The hard plains of muscle were an act of destruction to my “beauty” and I had defiled myself in their eyes.
    I usually look back at that incident as the final warning bell that gave what I need to cut myself free of that toxic relationship because it was MY BODY and what I did with it made me happy, made ME feel good. I’m proud of the realisation it gave me
    But fuck did the disgusted reaction hurt so much. I was a barely 18 year old baby baring it all for someone who claimed loved me and they threw it back like that.

    Loving such a sweet person as Chyna couldn’t possibly be the act of a good samaritan.
    Loving someone who’s not all soft curves isn’t an act of charity.
    Loving someone whose hardest plane is the bottom of their foot isn’t an act of charity either.
    Fuck that noise love is an ability
    True charity comes from love and compassion, not pity.

  7. Thank you SO much for writing this. I felt so upset that Chyna’s passing was overlooked by the WWE. This article is beautifully written, Leah.

    Chyna was so much more than a wrestler. She was a force, she was a pioneer and she leaves a legacy behind which I hope no wrestling fan will ever forget. When I started watching WWF, I only remembered the glamourous ladies accompanying the men to the ring. Their roles were limited to simply being accessories.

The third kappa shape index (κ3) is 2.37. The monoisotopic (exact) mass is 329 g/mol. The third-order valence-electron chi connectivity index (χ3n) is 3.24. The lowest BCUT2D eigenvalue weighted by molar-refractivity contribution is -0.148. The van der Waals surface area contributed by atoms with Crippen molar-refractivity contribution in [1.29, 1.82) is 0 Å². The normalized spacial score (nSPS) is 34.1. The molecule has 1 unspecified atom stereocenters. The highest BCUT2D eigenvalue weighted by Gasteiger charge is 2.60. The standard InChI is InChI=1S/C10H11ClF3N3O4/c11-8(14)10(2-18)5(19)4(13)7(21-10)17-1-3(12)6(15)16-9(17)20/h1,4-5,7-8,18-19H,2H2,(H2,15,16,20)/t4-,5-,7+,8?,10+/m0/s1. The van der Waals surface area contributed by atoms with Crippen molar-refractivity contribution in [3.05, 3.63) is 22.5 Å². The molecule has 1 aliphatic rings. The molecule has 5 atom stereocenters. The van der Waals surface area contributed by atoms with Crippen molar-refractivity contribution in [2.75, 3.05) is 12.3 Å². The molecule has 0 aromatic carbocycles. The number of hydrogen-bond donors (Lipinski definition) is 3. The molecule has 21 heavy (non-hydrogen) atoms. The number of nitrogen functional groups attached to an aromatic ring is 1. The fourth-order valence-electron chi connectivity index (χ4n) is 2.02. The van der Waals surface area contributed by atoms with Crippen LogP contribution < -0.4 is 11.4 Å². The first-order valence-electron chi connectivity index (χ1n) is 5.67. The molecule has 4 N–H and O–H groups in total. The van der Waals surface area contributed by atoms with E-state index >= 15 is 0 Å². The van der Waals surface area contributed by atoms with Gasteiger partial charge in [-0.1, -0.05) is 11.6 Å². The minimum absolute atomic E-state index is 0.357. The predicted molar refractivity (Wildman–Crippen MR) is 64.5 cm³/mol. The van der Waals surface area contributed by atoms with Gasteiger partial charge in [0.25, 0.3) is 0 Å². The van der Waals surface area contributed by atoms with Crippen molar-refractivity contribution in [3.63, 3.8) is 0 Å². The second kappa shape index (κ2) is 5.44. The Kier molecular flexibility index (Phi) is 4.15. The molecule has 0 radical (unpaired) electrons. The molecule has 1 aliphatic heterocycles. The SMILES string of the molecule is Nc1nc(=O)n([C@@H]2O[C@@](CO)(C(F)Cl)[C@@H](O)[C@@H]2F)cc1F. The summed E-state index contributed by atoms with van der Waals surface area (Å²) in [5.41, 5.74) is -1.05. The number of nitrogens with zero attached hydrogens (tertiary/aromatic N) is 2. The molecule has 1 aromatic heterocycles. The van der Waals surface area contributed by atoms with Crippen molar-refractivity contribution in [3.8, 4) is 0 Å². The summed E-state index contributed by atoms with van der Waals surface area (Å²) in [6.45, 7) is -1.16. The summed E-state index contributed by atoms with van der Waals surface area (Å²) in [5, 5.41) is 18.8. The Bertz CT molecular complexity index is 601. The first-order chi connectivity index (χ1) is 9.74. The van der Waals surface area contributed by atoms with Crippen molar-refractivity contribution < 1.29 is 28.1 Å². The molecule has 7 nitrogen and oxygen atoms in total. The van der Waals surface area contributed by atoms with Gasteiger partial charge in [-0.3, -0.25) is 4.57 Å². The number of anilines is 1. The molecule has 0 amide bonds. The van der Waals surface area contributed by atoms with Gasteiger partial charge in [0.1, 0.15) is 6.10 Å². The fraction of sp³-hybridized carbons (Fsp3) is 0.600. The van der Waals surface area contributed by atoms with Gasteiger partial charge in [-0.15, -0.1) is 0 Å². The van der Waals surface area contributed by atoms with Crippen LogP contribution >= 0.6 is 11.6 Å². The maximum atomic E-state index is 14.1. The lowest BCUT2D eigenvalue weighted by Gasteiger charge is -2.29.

I was 10 when Chyna made her debut. She was strong and stoic and fearless. I wanted to be just like her! There were men who feared her, men she had wrestled with and won. When she entered the Royal Rumble and eliminated wrestlers, I felt proud – as though I had accomplished something. And I will never forget her match against Jeff Jarrett and winning the Intercontinental title. Sure, people say it’s all scripted and whatnot. But her pain and struggles were real. She wanted to prove herself. Chyna winning a match was equivalent to women everywhere achieving goals that could have been impossible to reach. I celebrated her wins and consoled her though the television when she lost.

    I looked up to her and when I read her autobiography, I loved her honesty and I cried over the pages where she wrote about her tough times. I was just a teen, running around in a skirt and playing soccer with the boys during recess. Chyna made me feel like I could be just as good or even better than the boys. Just like you, Leah, I loved it when her theme song came on and she walked out like a BOSS. She was just so special.

    I’m sorry for the lengthy rambling but I just couldn’t share all of these with anyone else. No one understood how much of an impact Chyna had on me. I’m so thankful that you wrote this article.